FR102 gave us the breakthrough to capitalise these intangible assets with confidence, and this level of reporting is also useful to support our R&D tax claims.

When super-deductions were announced by the Chancellor, there was a profound sense of excitement. We’re planning on making significant investments in services to build new software features, strengthening our balance sheet and paving the way for future growth. A super-deduction for service spend would have encouraged us to be even more ambitious – and that would, without doubt, have translated into investing more of our reserves in spending with other small business, and creating jobs.

But alas, it’s not meant to be. The super-deductions are restricted to plant and machinery. To me, this hints how out of touch, at times, HMT can be with our economy; 71% of the UK’s GDP comes from services. How much comes from those who rely heavily on plant and machinery? It will be a fraction of that.

Verdict: I would imagine part of their rationale will be to mitigate potential fraud. It’s easy for HMRC to audit if someone’s bought a press machine. It’s less straightforward to audit intangible assets. But, if we do want to continue to be a services powerhouse, it would be great if HMRC/HMT could work harder to ensure that such risks don’t stand in the way of business investment.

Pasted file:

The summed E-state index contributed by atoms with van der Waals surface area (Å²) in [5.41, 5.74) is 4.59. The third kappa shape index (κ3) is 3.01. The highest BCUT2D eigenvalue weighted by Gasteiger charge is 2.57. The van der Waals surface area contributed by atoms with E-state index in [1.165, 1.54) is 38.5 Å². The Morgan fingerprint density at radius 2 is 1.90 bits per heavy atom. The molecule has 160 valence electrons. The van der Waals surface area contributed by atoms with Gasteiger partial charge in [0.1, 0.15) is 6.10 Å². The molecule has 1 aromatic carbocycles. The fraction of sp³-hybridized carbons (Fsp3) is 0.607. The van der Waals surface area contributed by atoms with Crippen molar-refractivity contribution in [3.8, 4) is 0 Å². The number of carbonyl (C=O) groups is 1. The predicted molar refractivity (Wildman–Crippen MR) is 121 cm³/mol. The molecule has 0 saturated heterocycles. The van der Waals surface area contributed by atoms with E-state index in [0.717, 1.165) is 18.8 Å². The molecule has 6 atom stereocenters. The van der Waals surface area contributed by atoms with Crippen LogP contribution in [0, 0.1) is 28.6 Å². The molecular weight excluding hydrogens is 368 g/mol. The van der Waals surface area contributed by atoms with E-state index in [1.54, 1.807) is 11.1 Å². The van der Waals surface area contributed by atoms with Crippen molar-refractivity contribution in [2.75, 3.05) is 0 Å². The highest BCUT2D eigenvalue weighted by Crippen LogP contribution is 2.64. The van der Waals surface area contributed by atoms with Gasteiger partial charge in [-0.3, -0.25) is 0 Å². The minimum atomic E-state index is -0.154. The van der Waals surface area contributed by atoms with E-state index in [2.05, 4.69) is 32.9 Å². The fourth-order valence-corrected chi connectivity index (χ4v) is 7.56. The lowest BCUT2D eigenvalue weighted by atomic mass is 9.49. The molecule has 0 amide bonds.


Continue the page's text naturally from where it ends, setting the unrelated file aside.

Determining recovery is more complex than box-ticking

Steve Richardson, a director at Reparo Finance

Eligibility for the recovery loan scheme focuses on the viability of a business pre-pandemic, how it’s been impacted by COVID-19 disruption and trading status. Although this all makes sense, it cannot wholly pinpoint a company’s prospects of recovery, as there’s so many variables to consider. Determining recovery is much more complex and if it’s left to automated, box-ticking led underwriting, it may leave a number of viable SMEs high and dry when it comes to successful loan applications and quickly accessing finance.

The flexibility of the recovery loans is a benefit to business

John McCaffery, Tax Partner and Head of Tax at Alexander & Co

The Super-Deduction Tax Relief is a useful relief and may well encourage capital expenditure. It is early days, but Alexander & Co will be claiming the relief on behalf of clients and be advising them on the tax benefits of capital expenditure under this new relief.